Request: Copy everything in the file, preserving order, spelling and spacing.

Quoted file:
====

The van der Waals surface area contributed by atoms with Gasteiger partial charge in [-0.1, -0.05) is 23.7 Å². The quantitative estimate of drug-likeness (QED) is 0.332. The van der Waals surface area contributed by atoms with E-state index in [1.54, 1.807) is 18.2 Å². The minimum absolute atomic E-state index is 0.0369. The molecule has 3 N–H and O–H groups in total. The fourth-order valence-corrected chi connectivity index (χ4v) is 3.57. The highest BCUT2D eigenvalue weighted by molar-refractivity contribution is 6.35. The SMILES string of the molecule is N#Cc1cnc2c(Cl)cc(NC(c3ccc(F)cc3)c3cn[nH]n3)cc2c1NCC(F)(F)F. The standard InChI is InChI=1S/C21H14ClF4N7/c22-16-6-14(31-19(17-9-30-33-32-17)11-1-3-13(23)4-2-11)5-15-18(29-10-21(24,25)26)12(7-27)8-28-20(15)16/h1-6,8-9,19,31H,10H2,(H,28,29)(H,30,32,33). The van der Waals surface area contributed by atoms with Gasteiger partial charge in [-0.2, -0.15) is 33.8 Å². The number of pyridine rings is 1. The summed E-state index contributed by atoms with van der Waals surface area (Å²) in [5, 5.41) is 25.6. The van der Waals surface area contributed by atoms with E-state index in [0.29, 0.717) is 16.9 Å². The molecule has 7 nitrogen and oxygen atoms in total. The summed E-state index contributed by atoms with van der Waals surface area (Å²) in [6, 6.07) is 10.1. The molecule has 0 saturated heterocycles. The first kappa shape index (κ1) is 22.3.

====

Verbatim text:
The van der Waals surface area contributed by atoms with Gasteiger partial charge in [-0.1, -0.05) is 23.7 Å². The quantitative estimate of drug-likeness (QED) is 0.332. The van der Waals surface area contributed by atoms with E-state index in [1.54, 1.807) is 18.2 Å². The minimum absolute atomic E-state index is 0.0369. The molecule has 3 N–H and O–H groups in total. The fourth-order valence-corrected chi connectivity index (χ4v) is 3.57. The highest BCUT2D eigenvalue weighted by molar-refractivity contribution is 6.35. The SMILES string of the molecule is N#Cc1cnc2c(Cl)cc(NC(c3ccc(F)cc3)c3cn[nH]n3)cc2c1NCC(F)(F)F. The standard InChI is InChI=1S/C21H14ClF4N7/c22-16-6-14(31-19(17-9-30-33-32-17)11-1-3-13(23)4-2-11)5-15-18(29-10-21(24,25)26)12(7-27)8-28-20(15)16/h1-6,8-9,19,31H,10H2,(H,28,29)(H,30,32,33). The van der Waals surface area contributed by atoms with Gasteiger partial charge in [-0.2, -0.15) is 33.8 Å². The number of pyridine rings is 1. The summed E-state index contributed by atoms with van der Waals surface area (Å²) in [5, 5.41) is 25.6. The van der Waals surface area contributed by atoms with E-state index in [0.29, 0.717) is 16.9 Å². The molecule has 7 nitrogen and oxygen atoms in total. The summed E-state index contributed by atoms with van der Waals surface area (Å²) in [6, 6.07) is 10.1. The molecule has 0 saturated heterocycles. The first kappa shape index (κ1) is 22.3.